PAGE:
These "Cartoon" tragic-comic operas in one
act, as the composer has them, are appropriately scored for limited
instrumental forces such as those of Stravinsky’s The Soldier’s
Tale, but draw several spoken parts, a narrator and a chamber
chorus into the bargain. As befits their subtitle, the story told in
these chamber operas is generally quite simple, at times verging on
caricature and "Western" clichés.
Hangman, Hangman! Tells the story of
Johnny whom the Sheriff and the townspeople want to hang for having
stolen a horse. Johnny keeps delaying his hanging by calling on his
mother, his father and his sweetheart. Unsuccessfully. His mother has
no money and has just come to see him executed. His father has no money
either and has just come for the hanging. The sweetheart has no money
but she sings of her love for Johnny. Her song moves a quite improbable
Deus ex machina, an Irishman who has bought the town and the
adjoining land. He pays for Johnny’s ransom and decides to make him
his deputy. The townspeople acclaim Johnny.
The Town of Greed: the same characters
some twenty years later. Johnny has become a successful businessman
selling anything to anybody: arms, petrol, uranium, etc. The libretto
expresses some ironic and sarcastic criticism of the present-day business
world and of the way businesses may be run. Johnny’s father, mother
and sweetheart are regularly sent abroad to negotiate many profitable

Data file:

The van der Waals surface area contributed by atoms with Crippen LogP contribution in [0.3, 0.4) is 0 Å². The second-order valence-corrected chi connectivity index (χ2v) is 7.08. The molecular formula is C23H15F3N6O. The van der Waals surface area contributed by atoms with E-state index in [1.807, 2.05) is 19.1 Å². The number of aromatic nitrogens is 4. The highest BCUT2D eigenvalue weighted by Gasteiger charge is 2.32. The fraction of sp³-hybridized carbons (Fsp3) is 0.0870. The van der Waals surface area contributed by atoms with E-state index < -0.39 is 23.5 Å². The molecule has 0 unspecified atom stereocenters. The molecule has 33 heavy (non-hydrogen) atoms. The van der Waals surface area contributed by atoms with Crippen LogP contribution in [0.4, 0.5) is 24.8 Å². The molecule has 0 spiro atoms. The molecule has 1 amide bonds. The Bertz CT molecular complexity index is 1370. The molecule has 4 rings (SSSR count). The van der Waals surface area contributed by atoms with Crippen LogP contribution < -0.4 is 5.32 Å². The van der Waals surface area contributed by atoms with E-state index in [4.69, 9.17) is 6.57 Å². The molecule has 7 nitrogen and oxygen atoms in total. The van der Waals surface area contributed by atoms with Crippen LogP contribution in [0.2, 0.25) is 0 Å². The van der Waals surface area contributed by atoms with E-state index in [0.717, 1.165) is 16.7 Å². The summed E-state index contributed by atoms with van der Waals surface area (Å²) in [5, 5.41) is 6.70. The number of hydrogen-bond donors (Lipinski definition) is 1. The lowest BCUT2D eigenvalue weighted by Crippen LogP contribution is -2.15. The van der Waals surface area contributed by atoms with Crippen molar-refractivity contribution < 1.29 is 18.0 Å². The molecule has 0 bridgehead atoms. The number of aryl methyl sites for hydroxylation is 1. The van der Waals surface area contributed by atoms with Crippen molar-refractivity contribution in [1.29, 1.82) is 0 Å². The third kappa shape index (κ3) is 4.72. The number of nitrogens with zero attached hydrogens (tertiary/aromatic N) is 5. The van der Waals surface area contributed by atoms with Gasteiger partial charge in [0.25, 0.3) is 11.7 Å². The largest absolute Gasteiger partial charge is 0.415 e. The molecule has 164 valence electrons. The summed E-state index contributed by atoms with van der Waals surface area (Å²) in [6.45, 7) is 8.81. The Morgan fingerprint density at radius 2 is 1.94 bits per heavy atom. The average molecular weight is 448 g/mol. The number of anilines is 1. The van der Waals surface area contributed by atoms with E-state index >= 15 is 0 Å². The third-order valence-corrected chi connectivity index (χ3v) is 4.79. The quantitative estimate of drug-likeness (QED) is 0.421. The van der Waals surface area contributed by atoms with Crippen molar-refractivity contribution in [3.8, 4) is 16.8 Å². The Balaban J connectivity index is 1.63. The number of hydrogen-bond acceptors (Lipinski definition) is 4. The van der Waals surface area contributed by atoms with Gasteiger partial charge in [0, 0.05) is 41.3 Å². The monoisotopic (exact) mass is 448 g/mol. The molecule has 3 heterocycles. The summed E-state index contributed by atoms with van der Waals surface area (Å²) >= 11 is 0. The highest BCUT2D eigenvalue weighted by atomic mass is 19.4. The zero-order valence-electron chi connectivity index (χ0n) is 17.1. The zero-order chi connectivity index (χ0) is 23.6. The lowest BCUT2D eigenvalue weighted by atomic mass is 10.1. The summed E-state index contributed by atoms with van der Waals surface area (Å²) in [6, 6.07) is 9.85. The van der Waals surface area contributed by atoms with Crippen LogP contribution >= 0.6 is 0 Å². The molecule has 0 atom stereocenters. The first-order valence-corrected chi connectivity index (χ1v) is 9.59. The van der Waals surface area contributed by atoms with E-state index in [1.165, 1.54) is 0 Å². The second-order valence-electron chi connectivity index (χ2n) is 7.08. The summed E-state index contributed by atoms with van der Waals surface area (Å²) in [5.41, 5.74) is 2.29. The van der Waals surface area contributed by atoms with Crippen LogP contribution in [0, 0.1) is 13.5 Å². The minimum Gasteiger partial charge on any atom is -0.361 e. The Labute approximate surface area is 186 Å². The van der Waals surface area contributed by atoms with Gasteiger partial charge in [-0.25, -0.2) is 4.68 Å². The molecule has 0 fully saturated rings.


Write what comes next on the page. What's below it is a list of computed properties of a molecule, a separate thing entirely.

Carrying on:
contracts. All is well; but, as time goes by, problems arise: wells
are empty, the factories are closed, and the townspeople blame Johnny
for their difficulties. Another Deus ex machina (this time, a
Wall Street banker) orders Johnny to be hung. Johnny tries to delay
the execution but is shot dead by the Wall Street banker. The townspeople,
however, decide to cryogenise Johnny’s body and brain so that they may
be "re-activated" later if needed.
The librettos of these chamber operas are deliberately
full of clichés and of pastiche or parody, though that of The
Town of Greed has an added social dimension. The problem thus
is to find some convincing way of setting them to music. Many possibilities
exist: either the music keeps "mickeying" the words or it
may attempt at something else, e.g. underplaying the clichés
by being utterly serious. While listening to these works, I kept thinking
of Francis Poulenc who once wrote about the way his Bal Masqué
should be ideally sung. The humour is in the words and the music should
be sung in all earnestness. No need for grimace on the singer’s part.
Indeed, musical comedy is probably quite difficult to achieve successfully,
i.e. in satisfying terms, i.e. both musically and dramatically. I must
say that I approached this release with much trepidation, but was finally
somewhat disappointed by what I heard. As in many 20th Century
operas, I find that too many fine opportunities are lost. There are
almost no arias although the librettos provided many such opportunities.
Johnny’s sweetheart is the only character to be allowed some sort of
aria in each opera: In Hangman when she sings of her love
for Johnny and in The Town of Greed when she sings of
her sadness at being childless. The ever busy instrumental ensemble
does not help either in creating some sort of atmosphere. A pity because
many fine things could have been made of these simple, but well written
librettos. I think that the main problem lies in the way they have been
set, for the performances are vividly sung and played, and everyone
concerned seems to enjoy his- or herself enormously.
NAXOS have already released several CDs of Balada’s
orchestral music which, I confess, I have not heard; but I will live
in faith till I have been able to hear more of his music.